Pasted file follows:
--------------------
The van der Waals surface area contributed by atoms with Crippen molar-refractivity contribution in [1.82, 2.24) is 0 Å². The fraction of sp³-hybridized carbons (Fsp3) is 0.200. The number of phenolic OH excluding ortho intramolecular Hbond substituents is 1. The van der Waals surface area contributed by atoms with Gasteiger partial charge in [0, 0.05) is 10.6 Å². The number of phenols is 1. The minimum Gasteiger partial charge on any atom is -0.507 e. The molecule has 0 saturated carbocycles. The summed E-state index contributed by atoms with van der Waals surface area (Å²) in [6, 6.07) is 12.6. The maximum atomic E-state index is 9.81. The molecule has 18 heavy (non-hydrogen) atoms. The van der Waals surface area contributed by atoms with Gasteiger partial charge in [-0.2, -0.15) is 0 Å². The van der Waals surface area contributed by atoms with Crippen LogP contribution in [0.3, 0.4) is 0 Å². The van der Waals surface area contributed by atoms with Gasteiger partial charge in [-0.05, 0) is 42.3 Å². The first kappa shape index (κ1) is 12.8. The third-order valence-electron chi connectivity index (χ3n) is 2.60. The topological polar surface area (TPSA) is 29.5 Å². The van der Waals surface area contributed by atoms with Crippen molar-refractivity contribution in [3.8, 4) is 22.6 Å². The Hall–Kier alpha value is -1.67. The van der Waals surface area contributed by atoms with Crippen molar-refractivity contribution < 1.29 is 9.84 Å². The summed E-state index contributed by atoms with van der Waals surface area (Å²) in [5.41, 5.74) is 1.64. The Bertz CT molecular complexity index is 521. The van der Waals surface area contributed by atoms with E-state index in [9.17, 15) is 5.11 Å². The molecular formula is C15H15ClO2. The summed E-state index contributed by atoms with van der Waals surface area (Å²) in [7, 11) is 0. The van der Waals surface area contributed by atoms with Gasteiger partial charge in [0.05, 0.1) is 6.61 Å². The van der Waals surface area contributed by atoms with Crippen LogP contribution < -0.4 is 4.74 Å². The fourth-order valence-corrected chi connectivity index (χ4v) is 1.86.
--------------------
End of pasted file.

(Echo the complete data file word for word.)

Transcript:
The van der Waals surface area contributed by atoms with Crippen molar-refractivity contribution in [1.82, 2.24) is 0 Å². The fraction of sp³-hybridized carbons (Fsp3) is 0.200. The number of phenolic OH excluding ortho intramolecular Hbond substituents is 1. The van der Waals surface area contributed by atoms with Gasteiger partial charge in [0, 0.05) is 10.6 Å². The number of phenols is 1. The minimum Gasteiger partial charge on any atom is -0.507 e. The molecule has 0 saturated carbocycles. The summed E-state index contributed by atoms with van der Waals surface area (Å²) in [6, 6.07) is 12.6. The maximum atomic E-state index is 9.81. The molecule has 18 heavy (non-hydrogen) atoms. The van der Waals surface area contributed by atoms with Gasteiger partial charge in [-0.2, -0.15) is 0 Å². The van der Waals surface area contributed by atoms with Crippen LogP contribution in [0.3, 0.4) is 0 Å². The van der Waals surface area contributed by atoms with Gasteiger partial charge in [-0.05, 0) is 42.3 Å². The first kappa shape index (κ1) is 12.8. The third-order valence-electron chi connectivity index (χ3n) is 2.60. The topological polar surface area (TPSA) is 29.5 Å². The van der Waals surface area contributed by atoms with Crippen molar-refractivity contribution in [3.8, 4) is 22.6 Å². The Hall–Kier alpha value is -1.67. The van der Waals surface area contributed by atoms with Crippen molar-refractivity contribution < 1.29 is 9.84 Å². The summed E-state index contributed by atoms with van der Waals surface area (Å²) in [5.41, 5.74) is 1.64. The Bertz CT molecular complexity index is 521. The van der Waals surface area contributed by atoms with E-state index in [9.17, 15) is 5.11 Å². The molecular formula is C15H15ClO2. The summed E-state index contributed by atoms with van der Waals surface area (Å²) in [7, 11) is 0. The van der Waals surface area contributed by atoms with Gasteiger partial charge in [0.05, 0.1) is 6.61 Å². The van der Waals surface area contributed by atoms with Crippen LogP contribution < -0.4 is 4.74 Å². The fourth-order valence-corrected chi connectivity index (χ4v) is 1.86.